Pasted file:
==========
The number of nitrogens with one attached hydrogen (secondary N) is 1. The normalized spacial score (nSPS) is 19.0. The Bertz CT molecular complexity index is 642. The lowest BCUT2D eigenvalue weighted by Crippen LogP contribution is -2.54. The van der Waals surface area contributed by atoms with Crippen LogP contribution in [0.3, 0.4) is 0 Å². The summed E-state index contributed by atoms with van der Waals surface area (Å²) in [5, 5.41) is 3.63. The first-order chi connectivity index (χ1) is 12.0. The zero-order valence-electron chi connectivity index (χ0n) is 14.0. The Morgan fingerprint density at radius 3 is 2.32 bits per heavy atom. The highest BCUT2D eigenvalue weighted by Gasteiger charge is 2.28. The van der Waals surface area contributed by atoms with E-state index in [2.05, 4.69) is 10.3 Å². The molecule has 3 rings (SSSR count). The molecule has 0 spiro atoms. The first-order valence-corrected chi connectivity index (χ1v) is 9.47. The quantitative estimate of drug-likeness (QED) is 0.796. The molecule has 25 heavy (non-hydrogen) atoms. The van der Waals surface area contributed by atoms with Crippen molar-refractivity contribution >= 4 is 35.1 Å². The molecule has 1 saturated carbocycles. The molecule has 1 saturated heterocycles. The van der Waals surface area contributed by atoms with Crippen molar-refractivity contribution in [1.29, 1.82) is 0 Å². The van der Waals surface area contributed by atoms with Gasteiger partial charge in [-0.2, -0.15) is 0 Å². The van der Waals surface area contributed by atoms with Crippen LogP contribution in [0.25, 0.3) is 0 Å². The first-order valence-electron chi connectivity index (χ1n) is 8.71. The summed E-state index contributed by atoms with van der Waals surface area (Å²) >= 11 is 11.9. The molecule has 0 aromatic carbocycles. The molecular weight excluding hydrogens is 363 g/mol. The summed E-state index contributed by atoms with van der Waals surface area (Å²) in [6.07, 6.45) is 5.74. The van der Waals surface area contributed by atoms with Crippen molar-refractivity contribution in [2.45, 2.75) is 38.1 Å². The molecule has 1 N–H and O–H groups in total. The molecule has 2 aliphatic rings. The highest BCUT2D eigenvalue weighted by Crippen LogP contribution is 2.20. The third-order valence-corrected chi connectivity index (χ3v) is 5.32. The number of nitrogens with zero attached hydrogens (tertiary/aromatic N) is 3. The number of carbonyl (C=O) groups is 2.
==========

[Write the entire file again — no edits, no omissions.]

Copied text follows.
The number of nitrogens with one attached hydrogen (secondary N) is 1. The normalized spacial score (nSPS) is 19.0. The Bertz CT molecular complexity index is 642. The lowest BCUT2D eigenvalue weighted by Crippen LogP contribution is -2.54. The van der Waals surface area contributed by atoms with Crippen LogP contribution in [0.3, 0.4) is 0 Å². The summed E-state index contributed by atoms with van der Waals surface area (Å²) in [5, 5.41) is 3.63. The first-order chi connectivity index (χ1) is 12.0. The zero-order valence-electron chi connectivity index (χ0n) is 14.0. The Morgan fingerprint density at radius 3 is 2.32 bits per heavy atom. The highest BCUT2D eigenvalue weighted by Gasteiger charge is 2.28. The van der Waals surface area contributed by atoms with E-state index in [2.05, 4.69) is 10.3 Å². The molecule has 3 rings (SSSR count). The molecule has 0 spiro atoms. The first-order valence-corrected chi connectivity index (χ1v) is 9.47. The quantitative estimate of drug-likeness (QED) is 0.796. The molecule has 25 heavy (non-hydrogen) atoms. The van der Waals surface area contributed by atoms with Crippen molar-refractivity contribution >= 4 is 35.1 Å². The molecule has 1 saturated carbocycles. The molecule has 1 saturated heterocycles. The van der Waals surface area contributed by atoms with Crippen molar-refractivity contribution in [1.29, 1.82) is 0 Å². The van der Waals surface area contributed by atoms with Gasteiger partial charge in [-0.2, -0.15) is 0 Å². The van der Waals surface area contributed by atoms with Crippen LogP contribution in [0.25, 0.3) is 0 Å². The first-order valence-electron chi connectivity index (χ1n) is 8.71. The summed E-state index contributed by atoms with van der Waals surface area (Å²) >= 11 is 11.9. The molecule has 0 aromatic carbocycles. The molecular weight excluding hydrogens is 363 g/mol. The summed E-state index contributed by atoms with van der Waals surface area (Å²) in [6.07, 6.45) is 5.74. The van der Waals surface area contributed by atoms with Crippen molar-refractivity contribution in [2.45, 2.75) is 38.1 Å². The molecule has 1 N–H and O–H groups in total. The molecule has 2 aliphatic rings. The highest BCUT2D eigenvalue weighted by Crippen LogP contribution is 2.20. The third-order valence-corrected chi connectivity index (χ3v) is 5.32. The number of nitrogens with zero attached hydrogens (tertiary/aromatic N) is 3. The number of carbonyl (C=O) groups is 2.